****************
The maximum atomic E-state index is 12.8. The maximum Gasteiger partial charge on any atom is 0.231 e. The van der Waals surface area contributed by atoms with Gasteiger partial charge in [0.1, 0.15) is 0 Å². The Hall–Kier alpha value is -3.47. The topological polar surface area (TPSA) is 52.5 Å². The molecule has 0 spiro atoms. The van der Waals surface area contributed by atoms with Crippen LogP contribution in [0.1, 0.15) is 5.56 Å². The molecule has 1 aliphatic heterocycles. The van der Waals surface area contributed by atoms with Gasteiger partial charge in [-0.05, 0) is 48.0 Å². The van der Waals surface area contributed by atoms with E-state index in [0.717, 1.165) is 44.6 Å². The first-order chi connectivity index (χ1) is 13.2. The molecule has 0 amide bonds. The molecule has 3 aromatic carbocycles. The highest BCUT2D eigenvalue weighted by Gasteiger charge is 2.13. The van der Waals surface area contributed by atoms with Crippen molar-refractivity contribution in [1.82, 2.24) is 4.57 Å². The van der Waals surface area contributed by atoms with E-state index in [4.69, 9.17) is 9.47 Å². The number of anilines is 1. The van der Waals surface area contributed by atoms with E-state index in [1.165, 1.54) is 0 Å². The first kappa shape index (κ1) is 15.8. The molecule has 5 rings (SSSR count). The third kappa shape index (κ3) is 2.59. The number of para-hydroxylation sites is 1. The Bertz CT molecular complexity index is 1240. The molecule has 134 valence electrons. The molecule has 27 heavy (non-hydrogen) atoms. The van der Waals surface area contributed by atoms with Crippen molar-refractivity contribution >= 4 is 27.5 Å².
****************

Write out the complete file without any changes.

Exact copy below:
The maximum atomic E-state index is 12.8. The maximum Gasteiger partial charge on any atom is 0.231 e. The van der Waals surface area contributed by atoms with Gasteiger partial charge in [0.1, 0.15) is 0 Å². The Hall–Kier alpha value is -3.47. The topological polar surface area (TPSA) is 52.5 Å². The molecule has 0 spiro atoms. The van der Waals surface area contributed by atoms with Crippen LogP contribution in [0.1, 0.15) is 5.56 Å². The molecule has 1 aliphatic heterocycles. The van der Waals surface area contributed by atoms with Gasteiger partial charge in [-0.05, 0) is 48.0 Å². The van der Waals surface area contributed by atoms with E-state index in [0.717, 1.165) is 44.6 Å². The first-order chi connectivity index (χ1) is 13.2. The molecule has 0 amide bonds. The molecule has 3 aromatic carbocycles. The highest BCUT2D eigenvalue weighted by Gasteiger charge is 2.13. The van der Waals surface area contributed by atoms with Crippen molar-refractivity contribution in [1.82, 2.24) is 4.57 Å². The van der Waals surface area contributed by atoms with E-state index in [4.69, 9.17) is 9.47 Å². The number of anilines is 1. The van der Waals surface area contributed by atoms with E-state index in [1.165, 1.54) is 0 Å². The first kappa shape index (κ1) is 15.8. The molecule has 5 rings (SSSR count). The third kappa shape index (κ3) is 2.59. The number of para-hydroxylation sites is 1. The Bertz CT molecular complexity index is 1240. The molecule has 134 valence electrons. The molecule has 27 heavy (non-hydrogen) atoms. The van der Waals surface area contributed by atoms with Crippen molar-refractivity contribution >= 4 is 27.5 Å².